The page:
Residents pleased rural zoning to remain

North Mataura residents are relieved the rural setting where they live will not be rezoned industrial.

Yesterday the Gore District Council announced its draft district plan due for release in August would not contain a proposal to rezone land in north Mataura from rural to industrial.

Last month, residents received a letter from the council advising them it was considering rezoning the area.

The block of land where the change was proposed was about 600m wide and on the east ran from about 207 Main St north to Cardigan Bay Rd, and from Cardigan Bay Rd to Boundary Creek.

Dacre and Carteret Sts, which intersect Main St, were also part of the area.

Residents, including Matthew Lucassen, Marty Taylor, Tali McLean and Phill Joostens who spoke to the Otago Daily Times last month, were very unhappy about the proposal.

Now they are pleased the council has reconsidered its plans.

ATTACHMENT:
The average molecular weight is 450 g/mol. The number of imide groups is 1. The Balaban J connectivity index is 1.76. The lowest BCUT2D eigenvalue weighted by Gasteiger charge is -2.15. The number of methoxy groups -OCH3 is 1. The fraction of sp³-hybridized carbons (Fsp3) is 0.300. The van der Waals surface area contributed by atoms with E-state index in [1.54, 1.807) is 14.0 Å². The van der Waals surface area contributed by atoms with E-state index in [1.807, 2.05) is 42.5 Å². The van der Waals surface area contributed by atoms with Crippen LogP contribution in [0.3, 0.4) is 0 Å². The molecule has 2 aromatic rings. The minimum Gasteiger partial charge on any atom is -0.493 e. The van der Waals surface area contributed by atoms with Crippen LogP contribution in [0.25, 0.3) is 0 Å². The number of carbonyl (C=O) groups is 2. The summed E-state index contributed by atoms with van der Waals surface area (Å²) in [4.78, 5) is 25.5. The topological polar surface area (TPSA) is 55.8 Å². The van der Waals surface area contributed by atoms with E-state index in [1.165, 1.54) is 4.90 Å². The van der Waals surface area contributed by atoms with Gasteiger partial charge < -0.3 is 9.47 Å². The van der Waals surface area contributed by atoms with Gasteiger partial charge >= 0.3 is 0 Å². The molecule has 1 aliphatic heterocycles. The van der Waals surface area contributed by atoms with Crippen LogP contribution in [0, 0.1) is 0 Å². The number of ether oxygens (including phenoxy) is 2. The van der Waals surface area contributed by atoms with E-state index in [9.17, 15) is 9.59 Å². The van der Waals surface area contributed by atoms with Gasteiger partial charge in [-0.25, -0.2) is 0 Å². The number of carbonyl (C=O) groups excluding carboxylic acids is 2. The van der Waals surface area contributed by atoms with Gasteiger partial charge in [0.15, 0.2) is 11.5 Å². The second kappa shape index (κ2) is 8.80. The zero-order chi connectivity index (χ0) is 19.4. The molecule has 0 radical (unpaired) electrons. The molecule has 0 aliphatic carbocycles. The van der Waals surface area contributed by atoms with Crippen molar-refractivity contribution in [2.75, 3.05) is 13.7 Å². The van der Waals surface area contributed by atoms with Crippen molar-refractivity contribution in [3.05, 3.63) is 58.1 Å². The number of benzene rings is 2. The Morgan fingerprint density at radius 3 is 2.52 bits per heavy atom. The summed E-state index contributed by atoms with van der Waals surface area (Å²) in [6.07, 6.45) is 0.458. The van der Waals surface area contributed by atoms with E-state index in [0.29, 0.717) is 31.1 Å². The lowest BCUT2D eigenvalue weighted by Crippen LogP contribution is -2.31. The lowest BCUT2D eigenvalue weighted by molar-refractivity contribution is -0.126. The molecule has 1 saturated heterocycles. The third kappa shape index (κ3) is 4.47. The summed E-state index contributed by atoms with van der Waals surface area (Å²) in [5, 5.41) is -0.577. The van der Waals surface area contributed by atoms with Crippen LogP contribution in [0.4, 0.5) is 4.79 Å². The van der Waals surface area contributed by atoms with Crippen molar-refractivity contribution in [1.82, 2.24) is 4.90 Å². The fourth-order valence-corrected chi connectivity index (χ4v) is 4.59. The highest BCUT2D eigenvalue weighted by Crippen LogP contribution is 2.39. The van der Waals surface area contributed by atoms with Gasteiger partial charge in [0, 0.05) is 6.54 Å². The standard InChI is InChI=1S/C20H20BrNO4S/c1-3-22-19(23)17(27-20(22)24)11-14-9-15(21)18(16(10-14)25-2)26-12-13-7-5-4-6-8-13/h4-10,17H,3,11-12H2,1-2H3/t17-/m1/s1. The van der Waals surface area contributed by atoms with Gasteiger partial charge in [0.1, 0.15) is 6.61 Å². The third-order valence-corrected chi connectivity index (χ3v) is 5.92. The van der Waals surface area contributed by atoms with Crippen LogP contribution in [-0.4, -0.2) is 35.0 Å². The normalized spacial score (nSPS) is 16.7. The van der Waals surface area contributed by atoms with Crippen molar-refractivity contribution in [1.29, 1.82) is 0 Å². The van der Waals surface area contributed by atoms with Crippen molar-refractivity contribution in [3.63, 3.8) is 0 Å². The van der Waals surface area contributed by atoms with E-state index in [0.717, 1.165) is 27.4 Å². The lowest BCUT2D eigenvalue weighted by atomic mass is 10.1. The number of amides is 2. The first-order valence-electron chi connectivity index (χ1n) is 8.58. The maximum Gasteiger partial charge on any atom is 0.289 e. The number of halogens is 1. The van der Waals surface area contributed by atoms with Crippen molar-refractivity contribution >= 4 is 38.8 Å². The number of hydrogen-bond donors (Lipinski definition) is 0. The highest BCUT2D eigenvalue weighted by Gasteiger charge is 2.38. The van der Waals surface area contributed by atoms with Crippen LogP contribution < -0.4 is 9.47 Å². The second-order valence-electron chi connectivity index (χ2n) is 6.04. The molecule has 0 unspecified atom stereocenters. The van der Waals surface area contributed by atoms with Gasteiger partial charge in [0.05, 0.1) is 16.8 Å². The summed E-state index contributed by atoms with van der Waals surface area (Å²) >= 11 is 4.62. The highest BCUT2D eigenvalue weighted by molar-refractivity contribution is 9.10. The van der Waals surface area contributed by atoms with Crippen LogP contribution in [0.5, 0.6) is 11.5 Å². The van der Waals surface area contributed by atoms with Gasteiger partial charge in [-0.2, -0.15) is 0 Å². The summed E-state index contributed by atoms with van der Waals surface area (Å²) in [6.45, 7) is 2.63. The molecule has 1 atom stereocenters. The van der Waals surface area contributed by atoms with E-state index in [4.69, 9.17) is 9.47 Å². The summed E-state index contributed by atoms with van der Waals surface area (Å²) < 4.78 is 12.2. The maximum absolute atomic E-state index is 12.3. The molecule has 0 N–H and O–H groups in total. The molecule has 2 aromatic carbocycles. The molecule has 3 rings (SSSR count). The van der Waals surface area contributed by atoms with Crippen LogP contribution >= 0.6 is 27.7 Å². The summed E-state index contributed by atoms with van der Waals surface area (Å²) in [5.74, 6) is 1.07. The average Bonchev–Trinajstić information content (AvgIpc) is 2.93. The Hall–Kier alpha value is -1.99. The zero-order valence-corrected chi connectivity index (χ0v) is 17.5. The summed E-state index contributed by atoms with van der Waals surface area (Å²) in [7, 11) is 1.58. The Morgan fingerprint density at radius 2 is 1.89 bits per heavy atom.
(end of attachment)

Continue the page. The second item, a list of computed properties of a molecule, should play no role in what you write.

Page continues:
"Common sense has prevailed and the people are listened to finally," Mr Lucassen said.

"I am expecting some response from the council in writing to everyone in this area telling them the rezoning is off the table."

"We can rest a bit easier knowing there’s going to be no big industrial building or pollution in our area," Mr Taylor said.

"This is a good win for everybody," Ms McLean said.

"We just hope that in the next 10 years they’re not going to try again."

"We get to keep our rural setting," Mr Joostens said.

Gore district plan review committee principal adviser Matt Heale said the feedback from landowners in north Mataura was helpful and highlighted several concerns about the land being rezoned industrial.

Those included losing the area’s rural character and the ability to farm the land, and the effects of industrial activity on lifestyle and amenity values due to incremental or piecemeal development.

"We will take on board the feedback and consider whether the existing rural zone should be adapted to address people’s concerns and better reflect existing activities, the density of development and the area’s character."

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